When it’s over, smart dialogue and suspense kept the film entertaining. Argo is about the rescue of six American diplomats living as fugitives in 1980 Iran. The joint CIA and Canadian operation has Agent Tony Mendez (Ben Affleck) posing as a film producer, who attempts to smuggle the Americans out as his film crew. Affleck’s tract record keeps getting better as he did a terrific job directing and dramatizing a story that many viewers may have forgotten. I remember hearing about this incident in the 80’s, but knew very little about the facts. Affleck offered enough of a history lesson to fill me in on the fine points, which kept me engaged through the film. The camera work and editing are brilliant, mixing archive footage with new film. Sometimes, I couldn't tell the difference between real images and recreated ones. It was that seamless. Alan Arkin and John Goodman are perfectly cast as Lester Siegel and John Chambers, the filmmakers who helped Mendez create a fake film production. They offered lots of sarcastic humour as they poked fun and insulted Hollywood. There is a good balance of humor and politics, lending just the right amount of lightness to an, otherwise, heavy topic. The film was dramatic, but doesn’t drown itself in politics, which was one of the main reasons why the film appealed to me. On an emotional scale, I didn’t feel any. Although the plight to freedom was exciting to watch, I didn’t feel the emotional surge at the end, as the film intended. The side story of Mendez and his son failed to move me. However, it did give me a better understanding of who Mendez was outside of the political arena.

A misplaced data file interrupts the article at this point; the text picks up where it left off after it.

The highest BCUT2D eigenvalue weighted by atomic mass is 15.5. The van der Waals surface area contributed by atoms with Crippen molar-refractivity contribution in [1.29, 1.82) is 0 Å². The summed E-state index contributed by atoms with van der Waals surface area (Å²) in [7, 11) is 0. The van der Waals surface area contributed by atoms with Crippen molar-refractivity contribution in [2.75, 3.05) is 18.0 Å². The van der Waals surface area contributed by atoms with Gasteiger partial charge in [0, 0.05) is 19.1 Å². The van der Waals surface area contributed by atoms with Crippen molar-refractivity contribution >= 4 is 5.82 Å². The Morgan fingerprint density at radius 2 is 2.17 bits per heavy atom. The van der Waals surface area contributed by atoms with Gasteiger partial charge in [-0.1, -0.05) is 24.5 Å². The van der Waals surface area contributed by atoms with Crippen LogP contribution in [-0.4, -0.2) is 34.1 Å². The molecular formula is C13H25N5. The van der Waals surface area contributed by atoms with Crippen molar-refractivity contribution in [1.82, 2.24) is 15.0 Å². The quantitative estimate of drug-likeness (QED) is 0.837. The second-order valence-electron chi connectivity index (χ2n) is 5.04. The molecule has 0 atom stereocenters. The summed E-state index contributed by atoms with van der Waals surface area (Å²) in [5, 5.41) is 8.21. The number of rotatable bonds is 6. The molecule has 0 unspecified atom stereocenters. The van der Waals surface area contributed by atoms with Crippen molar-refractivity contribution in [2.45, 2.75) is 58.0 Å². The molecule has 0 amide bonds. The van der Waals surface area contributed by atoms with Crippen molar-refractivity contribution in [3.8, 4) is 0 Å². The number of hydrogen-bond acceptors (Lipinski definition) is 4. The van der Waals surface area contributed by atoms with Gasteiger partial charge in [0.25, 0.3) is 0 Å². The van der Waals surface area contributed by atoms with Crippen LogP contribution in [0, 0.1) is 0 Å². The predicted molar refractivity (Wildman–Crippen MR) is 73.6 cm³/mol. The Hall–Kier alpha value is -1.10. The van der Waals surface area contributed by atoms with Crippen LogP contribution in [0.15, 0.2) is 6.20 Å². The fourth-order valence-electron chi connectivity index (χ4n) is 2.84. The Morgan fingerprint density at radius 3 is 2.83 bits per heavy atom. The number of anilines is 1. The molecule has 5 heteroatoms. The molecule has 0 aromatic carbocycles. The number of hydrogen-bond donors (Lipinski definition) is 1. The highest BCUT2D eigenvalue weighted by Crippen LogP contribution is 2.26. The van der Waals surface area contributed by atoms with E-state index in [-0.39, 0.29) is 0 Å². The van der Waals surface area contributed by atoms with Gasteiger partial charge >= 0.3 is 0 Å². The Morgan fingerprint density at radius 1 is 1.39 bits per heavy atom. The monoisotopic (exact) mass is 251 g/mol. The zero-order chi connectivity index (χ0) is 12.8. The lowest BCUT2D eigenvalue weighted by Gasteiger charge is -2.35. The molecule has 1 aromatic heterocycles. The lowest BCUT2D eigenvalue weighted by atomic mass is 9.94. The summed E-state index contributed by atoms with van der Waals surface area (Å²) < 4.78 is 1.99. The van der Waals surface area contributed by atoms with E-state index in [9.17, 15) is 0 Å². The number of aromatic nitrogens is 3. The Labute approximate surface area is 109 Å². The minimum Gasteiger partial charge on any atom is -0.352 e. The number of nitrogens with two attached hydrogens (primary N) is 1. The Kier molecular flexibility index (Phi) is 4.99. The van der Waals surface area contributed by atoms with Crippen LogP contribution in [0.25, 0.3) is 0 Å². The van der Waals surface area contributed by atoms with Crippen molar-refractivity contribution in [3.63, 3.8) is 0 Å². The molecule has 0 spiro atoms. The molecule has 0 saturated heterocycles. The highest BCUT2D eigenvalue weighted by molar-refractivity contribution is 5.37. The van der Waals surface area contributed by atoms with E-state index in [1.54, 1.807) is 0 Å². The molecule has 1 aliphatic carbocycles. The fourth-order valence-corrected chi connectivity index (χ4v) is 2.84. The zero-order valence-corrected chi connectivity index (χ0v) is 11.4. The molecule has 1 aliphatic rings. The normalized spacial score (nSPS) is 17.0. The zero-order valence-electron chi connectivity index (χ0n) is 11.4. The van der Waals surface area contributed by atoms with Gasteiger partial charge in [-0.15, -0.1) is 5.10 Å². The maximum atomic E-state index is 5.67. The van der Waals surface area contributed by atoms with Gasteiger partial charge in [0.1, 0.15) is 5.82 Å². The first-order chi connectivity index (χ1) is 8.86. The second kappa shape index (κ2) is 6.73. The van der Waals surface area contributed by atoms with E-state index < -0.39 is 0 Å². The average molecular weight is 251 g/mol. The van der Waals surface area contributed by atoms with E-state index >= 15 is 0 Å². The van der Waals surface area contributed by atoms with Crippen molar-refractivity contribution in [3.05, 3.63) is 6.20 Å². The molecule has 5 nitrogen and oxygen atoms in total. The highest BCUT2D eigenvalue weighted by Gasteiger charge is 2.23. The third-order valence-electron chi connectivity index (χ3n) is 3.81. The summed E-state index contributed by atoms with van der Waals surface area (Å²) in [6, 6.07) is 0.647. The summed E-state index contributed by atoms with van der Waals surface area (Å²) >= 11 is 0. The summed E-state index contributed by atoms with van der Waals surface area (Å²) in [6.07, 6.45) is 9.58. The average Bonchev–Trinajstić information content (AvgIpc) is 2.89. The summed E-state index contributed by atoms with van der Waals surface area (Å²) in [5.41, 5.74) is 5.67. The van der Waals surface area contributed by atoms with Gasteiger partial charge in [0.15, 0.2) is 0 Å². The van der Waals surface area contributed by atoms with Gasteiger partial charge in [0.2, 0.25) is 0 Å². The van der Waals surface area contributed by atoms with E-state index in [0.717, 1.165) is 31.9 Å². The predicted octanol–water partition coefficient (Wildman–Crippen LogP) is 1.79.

My rating: 3.5 out of 5